It is one of the most insidious trends in modern rugby: the sight of coaches withdrawing three or four players after 60 minutes and sending on high-powered replacements with the aim of capitalising on tiring opponents.
The current regulations, which allow teams to make eight changes during a match, have effectively transformed the sport to 23-a-side and there have been plenty of occasions in the last decade where international line-ups have introduced impact performers who have subsequently been involved in injuring rivals.
Radical changes in rugby
That’s hardly surprising, given how the game has radically advanced from where it was in the days before professionalism. I recently watched the 1990 Grand Slam showdown between Scotland and England at Murrayfield and one of the most obvious features of that (still riveting) contest was the diminutive stature of many of the combatants.
Yes, they had lashings of pride and passion and no shortage of talent or technique, but this was still in the amateur era and replacements could only be made in the event of injury. That benefited the hosts who lost Derek White early on as Hawick’s Derek Turnbull entered the fray and he and his colleagues produced a barnstorming performance even as the crowd grew increasingly vociferous in their support.
David Sole’s triumphant team were coached by Jim Telfer and Ian McGeechan, whose names are part of the fabric of rugby history and, whether or not you agree with their opinions, they have done more than enough to command respect from their peers.
Fears expressed over impact players
That explains why it is long overdue to halt the development of impact players and why the issue has been raised by McGeechan and a group of the greatest names in the pantheon, including Willie John McBride who captained the British and Irish Lions “Invincibles” in South Africa in 1974, Gareth Edwards, Barry John and John Taylor.
This illustrious quintet have written to Bill Beaumont, the chairman of World Rugby, urging the global governing body to reduce the number of available replacements from eight to four, arguing that if the issue isn’t addressed as a matter of urgency that somebody will be killed on a rugby pitch in the future.
This might sound dramatic, but there have been sufficient sickening injuries in the sport recently to underline how much it has changed with some players becoming more like battering-ram behemoths than potential tacklers or try-scorers.
Their letter isn’t sensationalistic. Far from it. As you might expect, given McGeechan’s reputation as one of the most cerebral thinkers in his domain, it is forensic, hard to dismiss, and points out the genuine pitfalls of sticking with the status quo.
As it says: “More than half a team can be changed and some players are not expected to last 80 minutes, so they train accordingly, prioritising power over aerobic capacity.
“This shapes the entire game, leading to more collisions and, in the latter stages, numerous fresh ‘giants’ crashing into tiring opponents.”
Rugby will never be risk-free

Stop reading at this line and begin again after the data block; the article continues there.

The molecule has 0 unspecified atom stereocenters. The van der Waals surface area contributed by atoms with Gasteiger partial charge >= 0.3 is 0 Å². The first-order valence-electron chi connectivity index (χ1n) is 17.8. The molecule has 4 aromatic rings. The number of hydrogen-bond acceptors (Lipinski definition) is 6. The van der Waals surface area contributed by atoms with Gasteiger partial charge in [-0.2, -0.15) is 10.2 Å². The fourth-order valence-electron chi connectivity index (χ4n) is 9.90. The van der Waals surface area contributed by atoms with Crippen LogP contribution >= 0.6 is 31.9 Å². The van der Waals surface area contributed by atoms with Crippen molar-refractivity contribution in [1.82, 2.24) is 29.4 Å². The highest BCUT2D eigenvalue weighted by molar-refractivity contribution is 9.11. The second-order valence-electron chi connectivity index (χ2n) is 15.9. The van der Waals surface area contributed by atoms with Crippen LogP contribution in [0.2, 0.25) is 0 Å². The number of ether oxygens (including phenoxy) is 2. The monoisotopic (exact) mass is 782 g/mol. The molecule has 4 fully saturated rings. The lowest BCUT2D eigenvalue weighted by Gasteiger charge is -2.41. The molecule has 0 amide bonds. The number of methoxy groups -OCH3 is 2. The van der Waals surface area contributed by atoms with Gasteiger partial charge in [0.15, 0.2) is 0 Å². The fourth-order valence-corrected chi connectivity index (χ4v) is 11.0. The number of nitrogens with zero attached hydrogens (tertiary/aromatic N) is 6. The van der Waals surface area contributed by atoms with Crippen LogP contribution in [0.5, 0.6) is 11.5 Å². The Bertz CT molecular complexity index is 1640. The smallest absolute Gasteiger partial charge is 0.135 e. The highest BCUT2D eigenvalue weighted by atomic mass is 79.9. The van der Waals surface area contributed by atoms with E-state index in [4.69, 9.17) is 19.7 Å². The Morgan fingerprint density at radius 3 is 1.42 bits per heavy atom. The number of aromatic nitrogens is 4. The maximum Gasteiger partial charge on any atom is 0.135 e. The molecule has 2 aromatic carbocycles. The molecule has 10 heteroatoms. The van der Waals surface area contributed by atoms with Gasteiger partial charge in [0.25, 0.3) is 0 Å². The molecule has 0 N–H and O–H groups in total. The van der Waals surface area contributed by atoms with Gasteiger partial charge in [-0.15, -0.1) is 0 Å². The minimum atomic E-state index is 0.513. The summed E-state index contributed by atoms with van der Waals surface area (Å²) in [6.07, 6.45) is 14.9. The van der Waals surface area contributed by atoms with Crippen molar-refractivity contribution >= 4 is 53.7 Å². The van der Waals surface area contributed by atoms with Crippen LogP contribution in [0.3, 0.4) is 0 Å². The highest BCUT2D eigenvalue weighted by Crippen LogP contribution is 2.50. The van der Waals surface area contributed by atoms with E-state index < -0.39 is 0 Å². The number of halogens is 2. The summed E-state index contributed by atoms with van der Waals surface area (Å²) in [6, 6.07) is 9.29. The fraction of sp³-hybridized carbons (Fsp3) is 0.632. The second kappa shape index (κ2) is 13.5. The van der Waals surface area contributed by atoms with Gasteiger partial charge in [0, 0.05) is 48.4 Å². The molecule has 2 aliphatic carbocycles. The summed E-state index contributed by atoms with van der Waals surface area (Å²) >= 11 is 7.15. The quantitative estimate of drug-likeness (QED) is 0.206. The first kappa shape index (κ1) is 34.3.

Rugby is already dealing with a rising number of cases of former internationalists being diagnosed with early onset dementia and England World Cup star, Steve Thompson, is part of a landmark legal action against World Rugby to make the game safer.
They are not looking for the sport to become risk-free – which is impossible, considering the fast, furious and frenetic nature of life in and around the breakdown – but, just as in football, where many former luminaries, including Billy McNeill, Frank Kopel, Jack Charlton, Nobby Stiles and Gerd Muller, have succumbed to Alzheimers or dementia, there are steps which can be implemented to make things safer.
World Rugby has insisted it is carrying out detailed research into the issue and a comprehensive review of the impact of substitutes in the elite game is being undertaken across more than 2,000 matches by Bath University “to examine whether more injuries happen later in fixtures, whether starters or substitutes are more likely to be injured, the positions with the most exposure and the nature of injuries.”
But, while these intentions are doubtless well-meant, they don’t acknowledge the central problem. Namely, why on earth has rugby allowed the use of so many replacements in the first place? Even if you accept there needs to be front row and back row cover, there’s no need for teams to be allowed any more than five substitutes.
The current rules are a mess
Granted, there’s nothing amiss with coaches naming seven or eight players to sit on the bench, but on the understanding that they can only make a fixed number of changes, except in the case of injury. This routinely happens in football, so why not rugby?
I have never forgotten France bringing on an entirely new front five in the closing stages of a Six Nations Championship match. It was a ridiculous situation, but there was nothing to prevent it occurring. The regulations, as they stand, are a mess.
It was the Welsh stalwart Sam Warburton who voiced his fear that a player might die on the pitch unless the legislators shrugged off their inertia and, however belatedly, accepted their responsibilities.
As McGeechan and his confreres have concluded in their timely missive: “Let’s have no more empty words, we call upon Sir Bill [Beaumont] to act now in the profound hope that Sam’s words do not become prophetic.”